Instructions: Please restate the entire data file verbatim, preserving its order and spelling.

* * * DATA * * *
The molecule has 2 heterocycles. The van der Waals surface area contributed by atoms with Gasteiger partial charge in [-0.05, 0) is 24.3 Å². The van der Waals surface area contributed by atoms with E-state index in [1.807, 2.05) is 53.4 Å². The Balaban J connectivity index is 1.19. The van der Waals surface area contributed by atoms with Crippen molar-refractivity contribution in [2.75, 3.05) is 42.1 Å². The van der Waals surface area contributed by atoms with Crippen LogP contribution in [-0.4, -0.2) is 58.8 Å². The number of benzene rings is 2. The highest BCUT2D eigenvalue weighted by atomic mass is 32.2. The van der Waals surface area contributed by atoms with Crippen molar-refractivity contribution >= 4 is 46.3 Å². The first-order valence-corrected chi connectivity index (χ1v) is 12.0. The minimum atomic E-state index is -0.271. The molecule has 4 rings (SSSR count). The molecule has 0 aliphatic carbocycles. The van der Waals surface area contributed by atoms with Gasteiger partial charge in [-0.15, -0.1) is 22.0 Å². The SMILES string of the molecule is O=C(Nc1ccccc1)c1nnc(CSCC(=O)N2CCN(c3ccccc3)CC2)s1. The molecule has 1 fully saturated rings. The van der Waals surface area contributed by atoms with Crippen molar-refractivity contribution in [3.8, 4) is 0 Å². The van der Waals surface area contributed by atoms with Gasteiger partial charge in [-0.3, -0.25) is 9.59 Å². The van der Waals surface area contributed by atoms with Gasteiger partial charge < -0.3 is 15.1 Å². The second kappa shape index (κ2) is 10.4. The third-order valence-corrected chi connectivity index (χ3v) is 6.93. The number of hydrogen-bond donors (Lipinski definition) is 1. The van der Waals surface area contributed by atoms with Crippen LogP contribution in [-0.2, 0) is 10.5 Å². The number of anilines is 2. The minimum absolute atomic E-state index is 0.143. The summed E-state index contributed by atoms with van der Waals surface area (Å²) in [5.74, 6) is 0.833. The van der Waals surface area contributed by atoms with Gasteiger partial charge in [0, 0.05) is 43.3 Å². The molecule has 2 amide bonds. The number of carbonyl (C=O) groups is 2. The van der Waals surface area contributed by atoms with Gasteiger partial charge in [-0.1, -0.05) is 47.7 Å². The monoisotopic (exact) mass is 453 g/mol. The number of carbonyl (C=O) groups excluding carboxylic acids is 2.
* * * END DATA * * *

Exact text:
The molecule has 2 heterocycles. The van der Waals surface area contributed by atoms with Gasteiger partial charge in [-0.05, 0) is 24.3 Å². The van der Waals surface area contributed by atoms with E-state index in [1.807, 2.05) is 53.4 Å². The Balaban J connectivity index is 1.19. The van der Waals surface area contributed by atoms with Crippen molar-refractivity contribution in [2.75, 3.05) is 42.1 Å². The van der Waals surface area contributed by atoms with Crippen LogP contribution in [-0.4, -0.2) is 58.8 Å². The number of benzene rings is 2. The highest BCUT2D eigenvalue weighted by atomic mass is 32.2. The van der Waals surface area contributed by atoms with Crippen molar-refractivity contribution >= 4 is 46.3 Å². The first-order valence-corrected chi connectivity index (χ1v) is 12.0. The minimum atomic E-state index is -0.271. The molecule has 4 rings (SSSR count). The molecule has 0 aliphatic carbocycles. The van der Waals surface area contributed by atoms with Gasteiger partial charge in [-0.15, -0.1) is 22.0 Å². The SMILES string of the molecule is O=C(Nc1ccccc1)c1nnc(CSCC(=O)N2CCN(c3ccccc3)CC2)s1. The molecule has 1 fully saturated rings. The van der Waals surface area contributed by atoms with Crippen molar-refractivity contribution in [3.8, 4) is 0 Å². The van der Waals surface area contributed by atoms with Gasteiger partial charge in [-0.3, -0.25) is 9.59 Å². The van der Waals surface area contributed by atoms with Gasteiger partial charge < -0.3 is 15.1 Å². The second kappa shape index (κ2) is 10.4. The third-order valence-corrected chi connectivity index (χ3v) is 6.93. The number of hydrogen-bond donors (Lipinski definition) is 1. The van der Waals surface area contributed by atoms with Crippen LogP contribution in [-0.2, 0) is 10.5 Å². The number of anilines is 2. The minimum absolute atomic E-state index is 0.143. The summed E-state index contributed by atoms with van der Waals surface area (Å²) in [5.74, 6) is 0.833. The van der Waals surface area contributed by atoms with Gasteiger partial charge in [0, 0.05) is 43.3 Å². The molecule has 2 amide bonds. The number of carbonyl (C=O) groups is 2. The van der Waals surface area contributed by atoms with Gasteiger partial charge in [-0.1, -0.05) is 47.7 Å². The monoisotopic (exact) mass is 453 g/mol. The number of carbonyl (C=O) groups excluding carboxylic acids is 2.